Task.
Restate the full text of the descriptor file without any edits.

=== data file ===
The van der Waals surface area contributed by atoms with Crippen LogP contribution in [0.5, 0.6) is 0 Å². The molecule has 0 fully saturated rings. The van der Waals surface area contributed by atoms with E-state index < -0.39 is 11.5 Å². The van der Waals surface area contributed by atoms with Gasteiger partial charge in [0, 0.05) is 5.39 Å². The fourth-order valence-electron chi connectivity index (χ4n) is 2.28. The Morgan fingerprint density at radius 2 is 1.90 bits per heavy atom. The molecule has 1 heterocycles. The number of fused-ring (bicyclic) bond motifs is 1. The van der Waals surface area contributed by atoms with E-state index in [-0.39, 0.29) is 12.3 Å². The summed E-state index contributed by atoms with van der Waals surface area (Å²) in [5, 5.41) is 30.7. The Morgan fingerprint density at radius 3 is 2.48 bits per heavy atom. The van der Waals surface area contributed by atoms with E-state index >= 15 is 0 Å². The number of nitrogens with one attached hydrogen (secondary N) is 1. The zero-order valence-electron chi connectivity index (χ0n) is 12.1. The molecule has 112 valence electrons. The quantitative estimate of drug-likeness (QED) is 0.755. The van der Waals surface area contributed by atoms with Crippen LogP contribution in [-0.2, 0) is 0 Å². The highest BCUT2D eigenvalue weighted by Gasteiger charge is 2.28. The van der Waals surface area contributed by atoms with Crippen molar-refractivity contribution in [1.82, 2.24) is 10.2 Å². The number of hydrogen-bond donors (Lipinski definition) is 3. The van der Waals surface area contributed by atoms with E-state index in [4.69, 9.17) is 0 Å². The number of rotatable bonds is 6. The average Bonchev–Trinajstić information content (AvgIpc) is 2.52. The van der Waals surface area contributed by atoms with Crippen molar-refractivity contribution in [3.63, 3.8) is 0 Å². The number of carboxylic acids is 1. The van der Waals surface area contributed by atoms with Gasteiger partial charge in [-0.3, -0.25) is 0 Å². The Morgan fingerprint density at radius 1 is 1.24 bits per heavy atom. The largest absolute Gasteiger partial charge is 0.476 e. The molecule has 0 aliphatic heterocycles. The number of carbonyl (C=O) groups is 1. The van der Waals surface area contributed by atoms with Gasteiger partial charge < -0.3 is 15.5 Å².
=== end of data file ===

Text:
The van der Waals surface area contributed by atoms with Crippen LogP contribution in [0.5, 0.6) is 0 Å². The molecule has 0 fully saturated rings. The van der Waals surface area contributed by atoms with E-state index < -0.39 is 11.5 Å². The van der Waals surface area contributed by atoms with Gasteiger partial charge in [0, 0.05) is 5.39 Å². The fourth-order valence-electron chi connectivity index (χ4n) is 2.28. The Morgan fingerprint density at radius 2 is 1.90 bits per heavy atom. The molecule has 1 heterocycles. The number of fused-ring (bicyclic) bond motifs is 1. The van der Waals surface area contributed by atoms with E-state index in [-0.39, 0.29) is 12.3 Å². The summed E-state index contributed by atoms with van der Waals surface area (Å²) in [5, 5.41) is 30.7. The Morgan fingerprint density at radius 3 is 2.48 bits per heavy atom. The van der Waals surface area contributed by atoms with E-state index >= 15 is 0 Å². The number of nitrogens with one attached hydrogen (secondary N) is 1. The zero-order valence-electron chi connectivity index (χ0n) is 12.1. The molecule has 112 valence electrons. The quantitative estimate of drug-likeness (QED) is 0.755. The van der Waals surface area contributed by atoms with Crippen LogP contribution in [-0.2, 0) is 0 Å². The highest BCUT2D eigenvalue weighted by Gasteiger charge is 2.28. The van der Waals surface area contributed by atoms with Crippen molar-refractivity contribution in [1.82, 2.24) is 10.2 Å². The number of hydrogen-bond donors (Lipinski definition) is 3. The van der Waals surface area contributed by atoms with E-state index in [4.69, 9.17) is 0 Å². The number of rotatable bonds is 6. The average Bonchev–Trinajstić information content (AvgIpc) is 2.52. The van der Waals surface area contributed by atoms with Crippen molar-refractivity contribution in [3.63, 3.8) is 0 Å². The number of carboxylic acids is 1. The van der Waals surface area contributed by atoms with Gasteiger partial charge in [-0.3, -0.25) is 0 Å². The Morgan fingerprint density at radius 1 is 1.24 bits per heavy atom. The largest absolute Gasteiger partial charge is 0.476 e. The molecule has 0 aliphatic heterocycles. The number of carbonyl (C=O) groups is 1. The van der Waals surface area contributed by atoms with Gasteiger partial charge < -0.3 is 15.5 Å².